‘Clear Access, Clear Waters’ is the result of collaboration and discussions between British Canoeing, Members of Parliament as well as key stakeholders such as Department of Culture, Media, Culture and Sport, Defra, Wildlife and Countryside Link, Inland Waterways Association, National Trust, Natural England and other NGOs. British Canoeing is calling on the Government and Political Parties to consider landmark action not only to give greater public access to our waterways but also to commit to protecting and enhancing the precious natural environment which we should all have an equal right to enjoy.
Preserve & enhance our natural environment…that’s not much to ask for is it?
At a time when our environment is facing greater threats than ever before, through declining biodiversity and plastic pollution, British Canoeing wants to make a clear case that canoeists can and do play an active part in protecting and enhancing our rivers, lakes, canals and coast. The potential for this to be achieved cannot be realised if the public are shut out and excluded from accessing 96% of waterways in England. This is the current status quo, where a climate of conflict on the riverbank creates uncertainty and confusion over the right to paddle on England’s inland waterways.
British Canoeing passionately believes that the only way to address the challenges our water environment faces, and begin to reverse the decline in river health, is to engage as many people as possible, creating a movement in culture to shift peoples’ behaviour.
If the public can have an equal right, confirmed in law to be in, on or around the water, they will see first-hand the damage they are causing to the veins and arteries of our land. They will also be exposed to the amazing wonders of our natural world, all of which is right here on our doorstep. Only then might people be more inclined to stand up and make a difference.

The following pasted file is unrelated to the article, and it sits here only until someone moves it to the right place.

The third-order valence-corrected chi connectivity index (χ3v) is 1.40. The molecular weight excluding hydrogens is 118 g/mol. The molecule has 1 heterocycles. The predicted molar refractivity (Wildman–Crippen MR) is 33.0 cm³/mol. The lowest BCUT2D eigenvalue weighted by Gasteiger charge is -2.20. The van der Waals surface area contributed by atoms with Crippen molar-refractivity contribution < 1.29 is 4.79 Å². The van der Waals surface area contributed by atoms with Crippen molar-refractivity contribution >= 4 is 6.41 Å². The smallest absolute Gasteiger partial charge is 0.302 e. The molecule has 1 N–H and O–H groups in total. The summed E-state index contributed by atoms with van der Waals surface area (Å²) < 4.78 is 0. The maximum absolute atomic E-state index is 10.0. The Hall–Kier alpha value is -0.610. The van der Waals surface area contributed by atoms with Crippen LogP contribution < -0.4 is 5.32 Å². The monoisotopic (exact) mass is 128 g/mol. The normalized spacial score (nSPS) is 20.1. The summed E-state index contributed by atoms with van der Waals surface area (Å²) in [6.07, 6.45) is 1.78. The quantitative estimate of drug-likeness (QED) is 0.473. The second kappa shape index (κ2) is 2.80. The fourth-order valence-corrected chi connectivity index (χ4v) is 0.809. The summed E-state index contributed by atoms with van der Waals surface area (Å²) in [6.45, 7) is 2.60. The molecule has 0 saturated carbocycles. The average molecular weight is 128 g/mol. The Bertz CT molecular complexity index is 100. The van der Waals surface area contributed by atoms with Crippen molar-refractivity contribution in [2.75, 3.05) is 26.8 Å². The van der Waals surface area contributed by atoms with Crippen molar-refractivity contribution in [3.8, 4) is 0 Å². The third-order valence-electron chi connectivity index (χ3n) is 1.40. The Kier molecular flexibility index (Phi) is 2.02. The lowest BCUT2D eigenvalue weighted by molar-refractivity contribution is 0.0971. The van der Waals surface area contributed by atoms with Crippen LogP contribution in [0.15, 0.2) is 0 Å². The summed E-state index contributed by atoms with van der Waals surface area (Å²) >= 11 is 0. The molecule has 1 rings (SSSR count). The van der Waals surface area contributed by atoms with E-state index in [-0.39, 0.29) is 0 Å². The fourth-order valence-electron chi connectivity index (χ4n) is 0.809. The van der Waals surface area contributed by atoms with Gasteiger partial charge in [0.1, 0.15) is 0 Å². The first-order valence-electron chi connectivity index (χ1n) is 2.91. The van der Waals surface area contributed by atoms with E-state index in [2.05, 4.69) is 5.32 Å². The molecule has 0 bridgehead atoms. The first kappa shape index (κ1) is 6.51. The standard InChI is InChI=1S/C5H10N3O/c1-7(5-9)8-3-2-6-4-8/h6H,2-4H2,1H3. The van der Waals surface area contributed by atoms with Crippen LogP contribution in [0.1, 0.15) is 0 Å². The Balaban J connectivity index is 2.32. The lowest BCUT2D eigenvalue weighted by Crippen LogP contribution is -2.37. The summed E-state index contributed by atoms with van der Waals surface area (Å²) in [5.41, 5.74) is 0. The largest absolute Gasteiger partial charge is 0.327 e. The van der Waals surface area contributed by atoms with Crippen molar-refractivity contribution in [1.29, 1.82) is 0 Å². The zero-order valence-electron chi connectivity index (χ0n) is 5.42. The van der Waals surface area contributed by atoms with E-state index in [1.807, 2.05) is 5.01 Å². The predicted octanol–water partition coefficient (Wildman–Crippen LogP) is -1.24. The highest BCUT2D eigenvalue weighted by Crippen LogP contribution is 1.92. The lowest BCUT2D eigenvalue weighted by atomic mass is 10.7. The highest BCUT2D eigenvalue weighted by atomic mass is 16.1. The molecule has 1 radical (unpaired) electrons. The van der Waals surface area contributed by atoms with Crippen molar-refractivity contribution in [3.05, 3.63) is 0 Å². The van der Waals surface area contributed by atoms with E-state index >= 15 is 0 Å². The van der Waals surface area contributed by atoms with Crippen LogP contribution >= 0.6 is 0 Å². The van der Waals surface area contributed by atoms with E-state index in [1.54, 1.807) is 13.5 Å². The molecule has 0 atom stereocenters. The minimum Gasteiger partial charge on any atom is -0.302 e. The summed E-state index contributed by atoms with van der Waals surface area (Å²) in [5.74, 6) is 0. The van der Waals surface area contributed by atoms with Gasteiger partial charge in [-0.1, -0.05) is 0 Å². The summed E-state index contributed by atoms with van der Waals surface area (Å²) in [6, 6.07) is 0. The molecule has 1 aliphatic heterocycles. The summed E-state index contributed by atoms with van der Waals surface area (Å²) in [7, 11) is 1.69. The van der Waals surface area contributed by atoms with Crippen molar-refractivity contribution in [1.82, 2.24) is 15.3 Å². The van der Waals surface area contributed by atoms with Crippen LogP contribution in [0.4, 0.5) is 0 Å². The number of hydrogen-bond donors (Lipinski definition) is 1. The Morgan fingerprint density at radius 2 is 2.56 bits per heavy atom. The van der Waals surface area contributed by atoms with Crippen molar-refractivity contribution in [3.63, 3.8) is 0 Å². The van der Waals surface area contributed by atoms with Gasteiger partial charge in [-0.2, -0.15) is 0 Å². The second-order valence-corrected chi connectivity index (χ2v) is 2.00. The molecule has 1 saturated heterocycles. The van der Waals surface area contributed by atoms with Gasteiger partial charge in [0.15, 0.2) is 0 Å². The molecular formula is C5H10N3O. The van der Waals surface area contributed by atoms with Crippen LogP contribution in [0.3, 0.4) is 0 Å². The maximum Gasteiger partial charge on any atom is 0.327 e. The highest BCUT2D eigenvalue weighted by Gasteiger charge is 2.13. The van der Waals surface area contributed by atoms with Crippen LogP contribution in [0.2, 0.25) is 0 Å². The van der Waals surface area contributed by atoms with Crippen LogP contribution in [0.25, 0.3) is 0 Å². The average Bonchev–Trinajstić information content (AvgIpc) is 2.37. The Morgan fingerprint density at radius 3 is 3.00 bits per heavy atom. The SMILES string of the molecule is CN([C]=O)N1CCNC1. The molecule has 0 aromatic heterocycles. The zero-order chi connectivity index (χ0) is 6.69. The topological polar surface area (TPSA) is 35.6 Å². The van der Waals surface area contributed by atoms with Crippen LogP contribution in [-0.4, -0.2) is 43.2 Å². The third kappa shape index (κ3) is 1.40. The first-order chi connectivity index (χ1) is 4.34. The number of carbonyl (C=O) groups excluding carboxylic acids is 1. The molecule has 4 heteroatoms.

We cannot hope to address these major environmental issues on our rivers if people are shut off.
In October, a team of kayakers cleaned a short section of the beautiful River Derwent in Derbyshire, removing nine giant sacks of plastic and rubbish, along with road cones, signs, tyres, builders’ sacks, dozens of sanitary products and assorted rusty metal work. This was on a section of river where the right of access for canoeists is highly contested and conflict a regular occurrence. Just imagine the scale of what could be done on all our rivers in England if there was a clear and equal right of access, respected by all parties?
Get more people active outdoors…that’s not much to ask for is it?
Nationally, around 1.9 million people go canoeing each year. The health and wellbeing benefits of being in, on or around water are well known and well proven. Inactivity is causing all sorts of problems for young people like diabetes, obesity and other health issues - many of which can be solved by exercise and being outdoors. Fundamentally, access to the blue environment has the potential to create a deep and lasting connection with nature, encouraging even more pro-environmental behaviours in society.
With the advent of Brexit, new Agriculture and Environment Bills and the Defra 25 Year Environment Plan, there is fresh opportunity to seize the moment and take a positive step forward. Political and legislative change as we leave Europe provides a tangible opportunity for the Government to make steps toward enabling fair, shared, sustainable open access to the outdoors empowering this and future generations to be actively engaged in protecting our blue environment.
Fair, shared, sustainable open access on water… that’s not much to ask for is it?
It is of course a question of balance; ensuring all water users agree to a code of conduct, respecting each other’s equal right to be there, whilst observing long term protection of the environment as the paramount priority. Protection of sensitive habitats and spawning grounds is absolutely essential; paddlers, anglers, rowers, swimmers can all have zero impact, if they are taught how to do things right.
There is absolutely no reason why you cannot use a waterway and leave no trace whatsoever.
Fair, shared, sustainable open access on water…it’s time to make it happen.
Ben Seal, Places to Paddle Manager, British Canoeing
The opinions expressed in this blog are the author's and not necessarily those of the wider Link membership.
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